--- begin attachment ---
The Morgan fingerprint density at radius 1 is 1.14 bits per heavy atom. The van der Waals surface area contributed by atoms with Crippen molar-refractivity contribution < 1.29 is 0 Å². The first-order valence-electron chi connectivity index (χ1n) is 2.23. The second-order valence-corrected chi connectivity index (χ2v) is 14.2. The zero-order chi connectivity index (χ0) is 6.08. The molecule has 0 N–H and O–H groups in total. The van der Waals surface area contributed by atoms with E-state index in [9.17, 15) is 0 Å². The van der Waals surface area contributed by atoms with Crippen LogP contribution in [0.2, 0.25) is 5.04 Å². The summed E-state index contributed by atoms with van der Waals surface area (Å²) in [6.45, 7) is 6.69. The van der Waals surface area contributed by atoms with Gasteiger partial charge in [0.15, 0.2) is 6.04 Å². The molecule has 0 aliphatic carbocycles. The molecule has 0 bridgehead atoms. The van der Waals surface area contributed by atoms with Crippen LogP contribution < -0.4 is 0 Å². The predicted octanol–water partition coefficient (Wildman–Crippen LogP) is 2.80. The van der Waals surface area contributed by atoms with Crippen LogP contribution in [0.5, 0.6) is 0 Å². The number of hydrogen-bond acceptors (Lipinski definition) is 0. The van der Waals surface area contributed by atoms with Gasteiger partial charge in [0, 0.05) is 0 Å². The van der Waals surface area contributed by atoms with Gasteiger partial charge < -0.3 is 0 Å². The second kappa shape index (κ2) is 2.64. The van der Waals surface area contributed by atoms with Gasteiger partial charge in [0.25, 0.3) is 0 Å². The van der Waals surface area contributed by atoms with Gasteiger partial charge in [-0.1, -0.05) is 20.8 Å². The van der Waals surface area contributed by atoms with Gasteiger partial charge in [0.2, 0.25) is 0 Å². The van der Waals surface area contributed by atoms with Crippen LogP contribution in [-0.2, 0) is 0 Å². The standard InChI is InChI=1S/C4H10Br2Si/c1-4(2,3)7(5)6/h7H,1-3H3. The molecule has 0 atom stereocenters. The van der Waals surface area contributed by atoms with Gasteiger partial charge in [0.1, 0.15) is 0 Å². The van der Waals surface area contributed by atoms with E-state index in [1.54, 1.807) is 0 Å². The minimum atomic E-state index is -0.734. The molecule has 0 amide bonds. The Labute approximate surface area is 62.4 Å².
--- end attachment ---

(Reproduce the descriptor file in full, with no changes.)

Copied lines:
The Morgan fingerprint density at radius 1 is 1.14 bits per heavy atom. The van der Waals surface area contributed by atoms with Crippen molar-refractivity contribution < 1.29 is 0 Å². The first-order valence-electron chi connectivity index (χ1n) is 2.23. The second-order valence-corrected chi connectivity index (χ2v) is 14.2. The zero-order chi connectivity index (χ0) is 6.08. The molecule has 0 N–H and O–H groups in total. The van der Waals surface area contributed by atoms with E-state index in [9.17, 15) is 0 Å². The van der Waals surface area contributed by atoms with Crippen LogP contribution in [0.2, 0.25) is 5.04 Å². The summed E-state index contributed by atoms with van der Waals surface area (Å²) in [6.45, 7) is 6.69. The van der Waals surface area contributed by atoms with Gasteiger partial charge in [0.15, 0.2) is 6.04 Å². The molecule has 0 aliphatic carbocycles. The molecule has 0 bridgehead atoms. The van der Waals surface area contributed by atoms with Crippen LogP contribution < -0.4 is 0 Å². The predicted octanol–water partition coefficient (Wildman–Crippen LogP) is 2.80. The van der Waals surface area contributed by atoms with Crippen LogP contribution in [0.5, 0.6) is 0 Å². The number of hydrogen-bond acceptors (Lipinski definition) is 0. The van der Waals surface area contributed by atoms with Gasteiger partial charge in [0, 0.05) is 0 Å². The van der Waals surface area contributed by atoms with Gasteiger partial charge < -0.3 is 0 Å². The second kappa shape index (κ2) is 2.64. The van der Waals surface area contributed by atoms with Gasteiger partial charge in [0.25, 0.3) is 0 Å². The van der Waals surface area contributed by atoms with Gasteiger partial charge in [-0.1, -0.05) is 20.8 Å². The van der Waals surface area contributed by atoms with Gasteiger partial charge in [0.2, 0.25) is 0 Å². The van der Waals surface area contributed by atoms with Crippen LogP contribution in [-0.2, 0) is 0 Å². The standard InChI is InChI=1S/C4H10Br2Si/c1-4(2,3)7(5)6/h7H,1-3H3. The molecule has 0 atom stereocenters. The van der Waals surface area contributed by atoms with Gasteiger partial charge in [0.1, 0.15) is 0 Å². The van der Waals surface area contributed by atoms with E-state index in [1.54, 1.807) is 0 Å². The minimum atomic E-state index is -0.734. The molecule has 0 amide bonds. The Labute approximate surface area is 62.4 Å².